These notes are licensed under the Creative Commons Attribution License. To view a copy of this license, visit https://creativecommons.org/licenses/by/4.0/ or send a letter to Creative Commons, 559 Nathan Abbott Way, Stanford, California 94305, USA.

Corresponding to whether the body weight or leaf width is large or small.↩︎

Since these are inbred lines, I can assume that they are homozygous at the marker loci I’ve chosen.↩︎

Note: You could also backcross to either or both of the parental inbred lines. Producing an \(F_2\), however, allows you to estimate both the additive and dominance effects associated with each QTL.↩︎

I forgot to mention another supposition. I am supposing that you either have already constructed a genetic map using your markers, or that you will construct a genetic map using segregation in the \(F_2\) before you start looking for QTL loci.↩︎

To keep things simple I’m assuming that we’re dealing with biallelic loci, e.g., SNPs, and we can then order the genotypes as 0, 1, 2 depending on how many copies of the most frequent allele they carry. So \(x_{ij}\) is the number of copies of \(A_1\) individual \(i\) carries at locus \(j\).↩︎

We can generalize the regression to allow us to estimate dominance effects too, but doing so only complicates the algebra without providing any additional insight.↩︎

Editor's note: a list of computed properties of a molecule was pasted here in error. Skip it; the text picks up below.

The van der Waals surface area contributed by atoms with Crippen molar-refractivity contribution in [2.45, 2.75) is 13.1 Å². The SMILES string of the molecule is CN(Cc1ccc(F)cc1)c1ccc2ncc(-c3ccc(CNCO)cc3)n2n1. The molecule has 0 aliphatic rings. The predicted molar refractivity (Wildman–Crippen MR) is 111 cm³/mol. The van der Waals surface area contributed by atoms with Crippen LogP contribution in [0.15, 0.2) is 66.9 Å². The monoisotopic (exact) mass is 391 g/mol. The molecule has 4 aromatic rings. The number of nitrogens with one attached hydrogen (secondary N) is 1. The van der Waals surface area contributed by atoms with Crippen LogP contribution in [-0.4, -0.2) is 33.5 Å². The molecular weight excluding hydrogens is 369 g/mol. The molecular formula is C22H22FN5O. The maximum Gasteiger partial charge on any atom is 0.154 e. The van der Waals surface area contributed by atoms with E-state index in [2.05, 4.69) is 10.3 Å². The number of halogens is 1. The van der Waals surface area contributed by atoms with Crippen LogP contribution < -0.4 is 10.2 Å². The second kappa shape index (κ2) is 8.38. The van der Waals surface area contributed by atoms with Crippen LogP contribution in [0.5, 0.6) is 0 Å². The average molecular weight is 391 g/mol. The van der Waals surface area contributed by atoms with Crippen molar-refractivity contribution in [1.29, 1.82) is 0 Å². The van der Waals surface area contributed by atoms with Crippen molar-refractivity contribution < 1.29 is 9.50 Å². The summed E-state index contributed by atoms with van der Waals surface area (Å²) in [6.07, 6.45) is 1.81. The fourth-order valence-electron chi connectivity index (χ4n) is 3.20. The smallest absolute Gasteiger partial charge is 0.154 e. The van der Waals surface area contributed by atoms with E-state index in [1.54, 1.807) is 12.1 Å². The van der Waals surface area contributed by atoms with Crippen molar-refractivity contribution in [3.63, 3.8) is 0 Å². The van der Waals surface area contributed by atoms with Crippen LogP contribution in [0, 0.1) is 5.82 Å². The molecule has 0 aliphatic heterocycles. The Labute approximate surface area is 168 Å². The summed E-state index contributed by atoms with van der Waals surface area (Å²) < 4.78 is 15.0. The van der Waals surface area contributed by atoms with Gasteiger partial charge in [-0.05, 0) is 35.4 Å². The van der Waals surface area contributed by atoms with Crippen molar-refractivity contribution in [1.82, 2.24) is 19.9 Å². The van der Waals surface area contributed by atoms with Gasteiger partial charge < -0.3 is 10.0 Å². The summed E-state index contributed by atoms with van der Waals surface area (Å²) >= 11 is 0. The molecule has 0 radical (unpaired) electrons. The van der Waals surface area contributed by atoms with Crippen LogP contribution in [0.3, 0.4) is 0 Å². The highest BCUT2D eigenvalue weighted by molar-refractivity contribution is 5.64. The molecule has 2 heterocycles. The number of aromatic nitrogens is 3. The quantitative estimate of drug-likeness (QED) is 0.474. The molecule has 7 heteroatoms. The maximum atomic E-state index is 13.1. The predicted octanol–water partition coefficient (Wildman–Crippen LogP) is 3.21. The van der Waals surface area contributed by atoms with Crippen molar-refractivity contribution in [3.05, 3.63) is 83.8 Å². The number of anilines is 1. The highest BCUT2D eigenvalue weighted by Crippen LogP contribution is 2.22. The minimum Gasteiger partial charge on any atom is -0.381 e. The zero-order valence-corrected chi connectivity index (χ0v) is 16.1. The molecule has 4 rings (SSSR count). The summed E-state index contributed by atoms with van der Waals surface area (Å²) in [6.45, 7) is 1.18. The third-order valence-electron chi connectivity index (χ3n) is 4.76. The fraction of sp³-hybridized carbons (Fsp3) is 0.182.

As it happens, my father has been taking warfarin for nearly 20 years.↩︎

They log transformed warfarin dose (measured in milligrams per day) before the analysis.↩︎

If you remembera a little human physiology, vitamin K may ring a bell. “The name vitamin K comes from the German word ‘Koagulationsvitamin.’” (https://www.webmd.com/vitamins/ai/ingredientmono-983/vitamin-k, accessed 19 January 2019). Vitamin K plays an important role in blood clotting, so it makes sense that a locus encoding an enzyme related to vitamin K metabolism would have a strong association with the dose of warfarin needed to safely reduce blood clotting.↩︎

With the caveats about interpreting the association that I mentioned earlier.↩︎

Please note that I’m using the phrase “have the disease” merely because it’s convenient. Most of the applications of this approach have involved investigations of human disease, but the approach can be used for

*any*binary phenotype, in which case the phrase “have the disease” can be replaced with the phrase “have the phenotype of interest.”↩︎Just as with GWAS, this is a reasonable assumption, since we are probably dealing with SNP markers.↩︎

**Note**: We’ll go over only a small part of this section in lecture. I’m providing all the details here so you can find them in the future if you ever need them.↩︎Think of drawing the Punnett square for a dihybrid cross, if you want.↩︎

You will usually see \(D\) referred to as the linkage disequilibrium. I think that’s misleading. Alleles at different loci may be non-randomly associated even when they are not physically linked.↩︎

OK. You can say it. A

long way.↩︎*very*Think about what this means for GWAS or case-control studies in human populations.↩︎

Well, duh! Covariation of allele frequencies across populations means that alleles are non-randomly associated across populations. What other result could you possibly expect?↩︎

We’re assuming random union of

*gametes*rather than random mating of*genotypes*.↩︎The frequency of recombinant gametes in double heterozygotes.↩︎

The frequency of cytological crossover during meiosis.↩︎